“Movie Kid” to Aspiring Filmmaker

Portrait of Marianna Mattes
Photo by Jacob Van Blarcom, CLAgency student

“I’ve been a ‘movie kid’ forever. I even think of my life as punctuated by what movie or television show was out during that year,” says recent graduate Marianna Mattes. She earned a BA in cultural studies and comparative literature (CSCL) with a minor in cinema and media culture in 2018, and she is currently being mentored by award-winning independent documentary filmmaker Melody Gilbert. Mattes is driven by her dream of becoming a filmmaker and credits the College of Liberal Arts with preparing her for her career.

Lightning Bolt to the Heart

Mattes believes that her liberal arts degree gives her an edge over those who studied film production at a technical college—even though many see that as the traditional path to a career in film. “I am so glad that I went to the University of Minnesota and did my reading and writing, as opposed to just learning how to use cameras… While I took production classes for my film minor, I got a lot more from the intensive literature courses where I was creating a lot and producing essays,” says Mattes. In the film industry, voice matters, and knowing what you’re saying and how to say it is even more important. She adds that “getting a liberal arts degree made me a more competent person—as opposed to being competent in a skill.”

Mattes’ passion for film was affirmed in the very first class she took in CSCL. The topic was on oppositional cinemas, and Mattes recalls how the instructor, Andrea Gyenge, explained the concept: “It’s not a mirror with which you reflect reality, but rather a hammer with which to smash it.” That idea of resonated with her. “Reality is just so wild, and I love to see films that denaturalize the world around me and put them into a context that I can understand,” she explains.

She describes the class as “a lightning bolt to the heart. All my social and political consciousness, all my academic curiosities, and my life as an aspiring filmmaker suddenly lined up... It reminded me that what I wanted to do was important. I always felt like ‘well the world is burning and I just want to make art,' but I didn’t know how to tackle it directly.” That class affirmed that working with film gave her a way to make a meaningful contribution to the world, rather than “just looking at the chaos,” she says. “It gave me a destiny charge to what I want to do.”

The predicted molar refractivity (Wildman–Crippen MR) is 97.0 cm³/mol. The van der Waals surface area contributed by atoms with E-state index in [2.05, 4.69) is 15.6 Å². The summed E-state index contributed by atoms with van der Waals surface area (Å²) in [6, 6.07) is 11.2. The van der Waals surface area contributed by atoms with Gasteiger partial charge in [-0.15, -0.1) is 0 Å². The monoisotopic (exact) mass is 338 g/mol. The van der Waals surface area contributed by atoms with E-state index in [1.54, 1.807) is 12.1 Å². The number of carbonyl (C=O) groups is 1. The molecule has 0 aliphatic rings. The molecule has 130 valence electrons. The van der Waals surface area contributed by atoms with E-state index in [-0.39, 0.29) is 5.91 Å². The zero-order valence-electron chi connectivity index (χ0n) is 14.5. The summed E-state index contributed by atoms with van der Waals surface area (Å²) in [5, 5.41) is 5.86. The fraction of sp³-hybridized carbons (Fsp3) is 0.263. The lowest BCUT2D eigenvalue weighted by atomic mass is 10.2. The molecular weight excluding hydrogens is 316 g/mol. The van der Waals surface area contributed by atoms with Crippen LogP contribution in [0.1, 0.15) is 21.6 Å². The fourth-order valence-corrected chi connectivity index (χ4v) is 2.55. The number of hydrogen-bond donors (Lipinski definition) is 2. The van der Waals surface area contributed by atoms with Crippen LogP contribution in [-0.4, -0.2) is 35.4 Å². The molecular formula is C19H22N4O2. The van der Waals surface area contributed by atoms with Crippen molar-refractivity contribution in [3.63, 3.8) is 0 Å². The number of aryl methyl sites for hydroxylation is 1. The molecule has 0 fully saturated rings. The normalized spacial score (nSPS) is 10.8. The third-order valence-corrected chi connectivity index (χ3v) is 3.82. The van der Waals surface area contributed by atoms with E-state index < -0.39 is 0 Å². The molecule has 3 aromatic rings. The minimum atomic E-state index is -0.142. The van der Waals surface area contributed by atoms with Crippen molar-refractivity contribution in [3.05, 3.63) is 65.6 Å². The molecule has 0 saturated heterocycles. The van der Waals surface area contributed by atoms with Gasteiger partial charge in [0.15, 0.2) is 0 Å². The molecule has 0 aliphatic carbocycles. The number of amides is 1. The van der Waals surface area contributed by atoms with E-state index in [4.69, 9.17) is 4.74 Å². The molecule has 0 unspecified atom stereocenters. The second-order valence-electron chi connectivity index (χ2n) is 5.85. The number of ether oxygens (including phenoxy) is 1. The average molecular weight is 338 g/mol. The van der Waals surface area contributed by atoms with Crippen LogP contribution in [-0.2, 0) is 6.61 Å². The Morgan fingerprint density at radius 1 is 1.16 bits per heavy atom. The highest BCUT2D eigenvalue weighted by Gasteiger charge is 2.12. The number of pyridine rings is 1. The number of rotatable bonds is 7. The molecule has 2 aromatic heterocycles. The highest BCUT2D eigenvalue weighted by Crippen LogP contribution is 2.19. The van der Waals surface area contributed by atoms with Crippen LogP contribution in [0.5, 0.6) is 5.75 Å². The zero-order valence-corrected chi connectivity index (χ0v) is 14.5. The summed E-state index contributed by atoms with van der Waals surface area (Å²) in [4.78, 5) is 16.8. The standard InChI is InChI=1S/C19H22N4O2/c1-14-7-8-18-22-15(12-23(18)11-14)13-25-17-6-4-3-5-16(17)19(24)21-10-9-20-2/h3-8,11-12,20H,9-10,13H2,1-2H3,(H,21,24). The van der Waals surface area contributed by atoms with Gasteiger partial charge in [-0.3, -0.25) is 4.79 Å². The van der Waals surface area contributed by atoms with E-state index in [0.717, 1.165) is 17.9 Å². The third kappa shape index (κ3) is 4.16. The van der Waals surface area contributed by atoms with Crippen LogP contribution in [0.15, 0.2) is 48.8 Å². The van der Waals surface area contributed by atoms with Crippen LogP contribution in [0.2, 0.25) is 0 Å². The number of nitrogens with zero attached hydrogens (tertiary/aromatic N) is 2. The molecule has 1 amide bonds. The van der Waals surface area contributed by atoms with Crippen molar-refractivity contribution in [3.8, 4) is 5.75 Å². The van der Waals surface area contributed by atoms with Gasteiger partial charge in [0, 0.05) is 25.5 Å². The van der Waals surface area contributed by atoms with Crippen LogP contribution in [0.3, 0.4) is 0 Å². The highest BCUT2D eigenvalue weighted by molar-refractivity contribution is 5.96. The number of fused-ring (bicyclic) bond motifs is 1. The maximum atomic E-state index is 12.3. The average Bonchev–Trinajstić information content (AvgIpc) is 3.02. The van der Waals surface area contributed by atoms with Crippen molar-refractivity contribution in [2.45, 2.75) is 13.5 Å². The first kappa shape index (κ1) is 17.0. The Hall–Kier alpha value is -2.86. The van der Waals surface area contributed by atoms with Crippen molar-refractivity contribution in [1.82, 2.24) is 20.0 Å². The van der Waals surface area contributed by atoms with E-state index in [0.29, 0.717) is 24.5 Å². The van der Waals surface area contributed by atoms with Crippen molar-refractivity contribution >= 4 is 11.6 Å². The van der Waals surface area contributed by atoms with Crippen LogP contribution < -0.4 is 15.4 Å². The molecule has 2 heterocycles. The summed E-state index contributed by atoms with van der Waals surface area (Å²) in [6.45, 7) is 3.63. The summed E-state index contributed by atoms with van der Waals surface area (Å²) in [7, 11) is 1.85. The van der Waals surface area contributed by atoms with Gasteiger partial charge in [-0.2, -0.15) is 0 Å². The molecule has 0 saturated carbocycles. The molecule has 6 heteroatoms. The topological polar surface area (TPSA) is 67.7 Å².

Behind the Scenes

Mattes’ long-term goal is to write and direct for film and television, and she’s gaining valuable experience through her mentorship. Mattes helps Gilbert organize materials for an upcoming film, and Gilbert guides Mattes on the first short film she’s worked on since graduation. “I'm most passionate about narrative fiction,” she explains, “and working under the mentorship of a documentary filmmaker is teaching me valuable research skills that I might not otherwise get if I stayed solely in the fiction lane.”

The mentorship offers other perks, too. Mattes has had the opportunity to attend conferences and filmmaker conventions, where she gets to meet other local artists. Learning from another woman in a male-dominated profession is important to Mattes, who is “so grateful to be connected to Melody and to be connected to this network of women who just want to see other women succeed.”

The Next Act

Starting out as a film enthusiast to now working alongside a respected filmmaker, Mattes is well on her way to pursuing her dreams—and looks forward to what's next, particularly production work. “Production people, I do want to get hired!” she announces. “I’m looking, I’m interested, I’m competent."

Not only has Mattes' liberal arts degree prepared her well for the working world, but it gave her a well of inspiration that continues to nourish her creative practice: “I still thumb through the course packet for Oppositional Cinemas when I lose the structural backbone of the art I'm making," she says.

This story was written by an undergraduate student in CLA.

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